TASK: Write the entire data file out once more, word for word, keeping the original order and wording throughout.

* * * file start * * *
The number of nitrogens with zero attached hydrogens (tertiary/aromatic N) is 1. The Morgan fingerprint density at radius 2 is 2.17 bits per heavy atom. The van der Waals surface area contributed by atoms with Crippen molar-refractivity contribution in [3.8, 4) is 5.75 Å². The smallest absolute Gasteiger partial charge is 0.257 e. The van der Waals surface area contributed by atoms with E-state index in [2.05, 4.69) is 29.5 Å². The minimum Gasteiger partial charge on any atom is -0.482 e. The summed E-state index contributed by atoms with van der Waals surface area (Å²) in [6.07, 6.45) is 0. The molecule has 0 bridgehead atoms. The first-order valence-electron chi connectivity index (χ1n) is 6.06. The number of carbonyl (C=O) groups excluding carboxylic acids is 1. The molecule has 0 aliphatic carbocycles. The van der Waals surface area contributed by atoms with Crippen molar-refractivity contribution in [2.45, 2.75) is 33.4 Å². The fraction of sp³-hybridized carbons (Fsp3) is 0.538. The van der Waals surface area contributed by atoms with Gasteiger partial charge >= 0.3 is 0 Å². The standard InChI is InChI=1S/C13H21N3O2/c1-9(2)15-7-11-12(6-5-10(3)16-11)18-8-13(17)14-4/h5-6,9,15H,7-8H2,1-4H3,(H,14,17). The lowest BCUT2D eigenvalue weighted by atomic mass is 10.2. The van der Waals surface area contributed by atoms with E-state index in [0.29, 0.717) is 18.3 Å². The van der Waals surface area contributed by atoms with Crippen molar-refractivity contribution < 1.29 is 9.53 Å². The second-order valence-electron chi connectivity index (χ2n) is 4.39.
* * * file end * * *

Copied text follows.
The number of nitrogens with zero attached hydrogens (tertiary/aromatic N) is 1. The Morgan fingerprint density at radius 2 is 2.17 bits per heavy atom. The van der Waals surface area contributed by atoms with Crippen molar-refractivity contribution in [3.8, 4) is 5.75 Å². The smallest absolute Gasteiger partial charge is 0.257 e. The van der Waals surface area contributed by atoms with E-state index in [2.05, 4.69) is 29.5 Å². The minimum Gasteiger partial charge on any atom is -0.482 e. The summed E-state index contributed by atoms with van der Waals surface area (Å²) in [6.07, 6.45) is 0. The molecule has 0 bridgehead atoms. The first-order valence-electron chi connectivity index (χ1n) is 6.06. The number of carbonyl (C=O) groups excluding carboxylic acids is 1. The molecule has 0 aliphatic carbocycles. The van der Waals surface area contributed by atoms with Crippen molar-refractivity contribution in [2.45, 2.75) is 33.4 Å². The fraction of sp³-hybridized carbons (Fsp3) is 0.538. The van der Waals surface area contributed by atoms with Gasteiger partial charge >= 0.3 is 0 Å². The standard InChI is InChI=1S/C13H21N3O2/c1-9(2)15-7-11-12(6-5-10(3)16-11)18-8-13(17)14-4/h5-6,9,15H,7-8H2,1-4H3,(H,14,17). The lowest BCUT2D eigenvalue weighted by atomic mass is 10.2. The van der Waals surface area contributed by atoms with E-state index in [0.29, 0.717) is 18.3 Å². The van der Waals surface area contributed by atoms with Crippen molar-refractivity contribution < 1.29 is 9.53 Å². The second-order valence-electron chi connectivity index (χ2n) is 4.39.